Crowe can’t let it go…

“Nobody gets to escape their pain,” intones Russell Crowe at the start of this quietly bleak, Raymond Carverstyle study of lives in limbo. He would know. His dogged Detective Cristofuoro is retired, but can’t put behind him a previous case where he put away a teen who killed his own parents. He’s also struggling to process a tragedy in his marriage.

The object of his obsession, Eric (Jon Foster), is about to walk free after a perfunctory sentence, but remains locked in battle with his own compulsions. He’s befriended/ stalked by damaged-goods 16-year-old Lori (Sophie Traub), who’s trying to evade abuse and boredom. Will anyone escape their pain as Eric and Lori embark on a road trip with Cristofuoro on their tail?

Emil Stern’s screenplay may be intriguing but it betrays its literary origins with some clunkily poetic, often jarring lines. Would a grizzled cop really brief colleagues by telling them that a killer enjoys “the last beautiful sigh in his hands”? You can practically see some of this stuff written on the page. And the supposedly devastating resolution lacks real surprise for any viewer looking for red flags along the way.

Luckily, Clint Eastwood’s lenser Tom Stern is on hand to gloss these glitches with some eerily beautiful photography of crumbling upstate New York locations which, together with a haunting soundtrack, creates a strange dreamlike quality that reflects the characters’ emotional stagnation. Director John Polson knows how to ratchet cheap tension (Swimfan, anyone?) but here he allows it to build languidly.

That doesn’t give Crowe much to do – and to his credit, Old Bolshie tones down his more theatrical impulses to disappear in subtle characterisation. He works little more than a dismal moustache, oatmeal jumper and exhausted walk to portray a man consumed with a mission he doesn’t want – leaving the quicksilver Traub to scene-steal to sombre effect.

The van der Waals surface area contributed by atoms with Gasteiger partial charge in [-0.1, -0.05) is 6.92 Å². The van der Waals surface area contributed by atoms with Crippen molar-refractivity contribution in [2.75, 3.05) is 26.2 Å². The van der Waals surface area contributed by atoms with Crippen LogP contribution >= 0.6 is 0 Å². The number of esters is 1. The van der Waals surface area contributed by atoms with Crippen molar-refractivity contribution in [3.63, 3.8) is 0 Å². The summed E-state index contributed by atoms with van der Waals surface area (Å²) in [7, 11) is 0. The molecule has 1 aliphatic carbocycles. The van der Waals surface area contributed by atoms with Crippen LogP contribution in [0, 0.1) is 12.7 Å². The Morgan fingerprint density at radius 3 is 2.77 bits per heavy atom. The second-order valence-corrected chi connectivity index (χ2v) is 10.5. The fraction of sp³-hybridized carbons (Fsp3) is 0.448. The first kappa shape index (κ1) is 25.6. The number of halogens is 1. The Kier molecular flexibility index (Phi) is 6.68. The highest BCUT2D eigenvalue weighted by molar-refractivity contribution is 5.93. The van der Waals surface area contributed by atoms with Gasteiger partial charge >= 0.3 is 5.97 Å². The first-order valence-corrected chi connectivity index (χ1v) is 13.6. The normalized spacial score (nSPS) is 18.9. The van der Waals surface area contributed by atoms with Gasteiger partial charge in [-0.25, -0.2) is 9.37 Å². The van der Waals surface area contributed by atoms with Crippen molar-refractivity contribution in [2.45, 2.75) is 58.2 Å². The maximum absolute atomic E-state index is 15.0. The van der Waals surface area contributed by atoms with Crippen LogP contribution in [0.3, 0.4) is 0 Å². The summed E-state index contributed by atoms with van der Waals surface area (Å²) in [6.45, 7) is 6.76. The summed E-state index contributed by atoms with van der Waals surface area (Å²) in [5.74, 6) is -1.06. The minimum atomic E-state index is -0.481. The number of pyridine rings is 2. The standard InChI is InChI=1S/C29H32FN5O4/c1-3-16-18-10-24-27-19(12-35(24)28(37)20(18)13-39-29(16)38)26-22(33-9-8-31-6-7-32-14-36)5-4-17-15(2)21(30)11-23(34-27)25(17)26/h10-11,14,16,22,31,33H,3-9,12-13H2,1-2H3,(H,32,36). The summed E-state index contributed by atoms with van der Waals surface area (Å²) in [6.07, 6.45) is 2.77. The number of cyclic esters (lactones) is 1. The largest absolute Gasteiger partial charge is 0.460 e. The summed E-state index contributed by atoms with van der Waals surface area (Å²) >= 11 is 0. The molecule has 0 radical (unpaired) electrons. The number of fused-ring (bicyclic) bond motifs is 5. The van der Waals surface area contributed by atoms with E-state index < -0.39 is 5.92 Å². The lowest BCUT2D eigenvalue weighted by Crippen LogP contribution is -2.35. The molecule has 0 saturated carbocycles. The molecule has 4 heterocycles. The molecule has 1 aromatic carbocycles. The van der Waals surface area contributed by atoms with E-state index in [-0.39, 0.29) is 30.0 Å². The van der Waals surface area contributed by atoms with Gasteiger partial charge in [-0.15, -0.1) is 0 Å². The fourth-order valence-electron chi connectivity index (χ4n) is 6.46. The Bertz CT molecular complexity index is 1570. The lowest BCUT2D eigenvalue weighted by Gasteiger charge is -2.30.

A muted drama that succeeds in conveying disconsolation and suffering without nailing a satisfying sense of motive. Decent enough, but for Crowe it’s more of a stop-gap between Ridley Scott assignments.

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    • alicecbrown

      May 25th 2010, 12:02


      SPOILERS: this movie was very tedious to watch, having a deaux ex machina incident every 10 minutes. Having had a few teen-agers, and living in the year 2010, I know that no serial killer, no matter how young, would be let out of jail (much less juvie) after killing 3 people. Since I haven't read the novel, I had no idea why the kid freaked out and killed his parents, and the director sure didn't tell us. The special feature on the DVD indicated that two Aussies were mainly responsible for this and were friends of Russell Crow, so maybe that's why it thudded so much in depicting American teen-agers. Here are just a few of the co-incidences that were never logically explained: 1. Eric leaves Lorelei (I thought she was the one who charmed sailors onto the rocks) at the motel and then shows up at the carnival. And, sure as fate, there comes Lorelei. How did she get there and how did she know he was going there? He just said he was going to meet Maria. 2. On the lam, the kids stop at a motel. With no hint that Russell has been trailing them, he pulls into the same motel, goes in and eats and doesn't even see the car there, nor the car leaving with them in it. 3. The girl rushes out of the restaurant, and suddenly in the same moment, there he is outside the restaurant, when he was sitting at a table inside when she rushed out. There was no back entrance shown. 4. He seems not to have any magnetism, nor is he handsome, so it doesn't make sense that the girl in juvie would send him a note, indicating she wanted to date this maniac 5. No idea given of why he leaves flowers at the roadside cross, unless that's where his wife was hit which resulted in her being in a coma. Was this thing edited to death? The producer said that they had several writers on the case. So maybe this was just patched together. It was just too much of a monster fairy tale. On the other hand, maybe having a nonsensical movie makes it more 'mysterious' and 'alluring', just as the serial killer was to the girl. Waste of time.

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